II. Mechanics: Punctuating sentences with "however"

      To correctly punctuate sentences using "however," you must
      first understand what makes up an independent clause. An
      independent clause (also known as a "simple sentence") is a
      group of words containing a subject (noun or pronoun) and a
      predicate (verb), and expressing a complete thought.

      "However" -- whether it appears at the beginning, at the end,
      or in the middle of an independent clause -- is set off by
      commas. Notice that each of these sentences would be complete
      even if "however" were deleted; the relationship between the
      ideas simply would not be shown:
      I saw the film. However, I did not understand it.
      I saw the film. I did not understand it, however.
      Alex enjoyed the film. I, however, did not understand it.

      A common error involving the use of "however" occurs when the
      word appears between two independent clauses with a comma
      before it and after it. This punctuation is not strong enough,
      however, since a comma is not strong enough to separate two
      independent clauses; a period or semicolon is needed:
      Incorrect: I saw the film, however, I did not understand it.

      The preceding example has two independent clauses: "I saw the
      film" and "I did not understand it." Stronger punctuation is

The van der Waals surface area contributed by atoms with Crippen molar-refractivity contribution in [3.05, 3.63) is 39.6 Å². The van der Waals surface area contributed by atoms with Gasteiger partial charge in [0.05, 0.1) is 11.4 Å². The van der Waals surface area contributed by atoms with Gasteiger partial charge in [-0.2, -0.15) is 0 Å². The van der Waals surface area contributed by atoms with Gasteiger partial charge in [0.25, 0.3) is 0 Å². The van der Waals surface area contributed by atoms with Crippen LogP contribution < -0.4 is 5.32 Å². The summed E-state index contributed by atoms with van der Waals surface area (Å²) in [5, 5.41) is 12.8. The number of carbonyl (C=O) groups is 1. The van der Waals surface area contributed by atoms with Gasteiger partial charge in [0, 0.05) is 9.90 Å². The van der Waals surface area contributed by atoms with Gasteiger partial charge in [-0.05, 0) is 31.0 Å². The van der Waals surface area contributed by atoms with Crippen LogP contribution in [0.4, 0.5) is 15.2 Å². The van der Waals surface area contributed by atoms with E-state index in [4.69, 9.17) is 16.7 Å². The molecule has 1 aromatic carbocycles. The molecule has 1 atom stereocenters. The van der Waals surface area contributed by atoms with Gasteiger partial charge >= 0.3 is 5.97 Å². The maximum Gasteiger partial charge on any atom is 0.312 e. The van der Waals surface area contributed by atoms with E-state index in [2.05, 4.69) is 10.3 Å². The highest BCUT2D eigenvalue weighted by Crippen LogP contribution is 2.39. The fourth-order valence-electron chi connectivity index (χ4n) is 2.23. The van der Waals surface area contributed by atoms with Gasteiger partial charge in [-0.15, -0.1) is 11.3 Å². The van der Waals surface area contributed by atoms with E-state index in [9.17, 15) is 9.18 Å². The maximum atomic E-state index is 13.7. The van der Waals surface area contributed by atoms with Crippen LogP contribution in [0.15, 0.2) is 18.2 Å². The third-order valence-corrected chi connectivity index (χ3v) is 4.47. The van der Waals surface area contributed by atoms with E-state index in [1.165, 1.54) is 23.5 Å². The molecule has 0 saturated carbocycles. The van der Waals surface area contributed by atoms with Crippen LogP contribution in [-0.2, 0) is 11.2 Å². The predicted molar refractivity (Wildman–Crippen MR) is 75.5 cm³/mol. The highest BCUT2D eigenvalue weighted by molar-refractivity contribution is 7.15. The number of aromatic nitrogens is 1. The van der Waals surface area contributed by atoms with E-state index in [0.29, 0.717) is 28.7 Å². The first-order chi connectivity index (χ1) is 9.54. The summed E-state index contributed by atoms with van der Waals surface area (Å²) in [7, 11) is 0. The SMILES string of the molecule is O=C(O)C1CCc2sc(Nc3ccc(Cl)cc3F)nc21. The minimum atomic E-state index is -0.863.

needed to separate them. A period can be used, as in the first
      example above; a semicolon is also appropriate:
      I saw the film; however, I did not understand it.

      When "however" has a comma before it and after it, you should
      be able to remove "however" and be left with one simple
      sentence. Study additional correct examples:
      The temperature was high. However, the humidity was low.
      The temperature was high; however, the humidity was low.
      The temperature was high; the humidity, however, was low.

      Do you think you don't need _Hands-On English_ because you
      subscribe to _Acu-Write_? Think again! Each publication includes
      material that the other does not. In addition, _Hands-On English_
      makes grammar visual and puts a wealth of information at your
      fingertips so that you can quickly find what you need to know
      about grammar, usage, capitalization, punctuation, spelling, and
      more. Get details -- and place your order -- at
      http://www.GrammarAndMore.com/product/hoe.htm

      Do you have a question that you would like to have answered in
      _Acu-Write_? mailto:Acu-Write@... .

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      If you appreciate these tips, please forward this message to
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      You can access archived issues of _Acu-Write_ (through May 5,
      2003) at http://groups.yahoo.com/group/Acu-Write .
      Although this archive is not indexed, the "search" feature will
      help you find articles on a particular topic.

      Are you a connoisseur of English? Consider subscribing to
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      _LinguaPhile_ includes book reviews, vocabulary expanders,
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      © 2005 Fran Santoro Hamilton

      Fran Hamilton
      Author of _Hands-On English_
      Providing Quick Access to English Fundamentals
      http://www.GrammarAndMore.com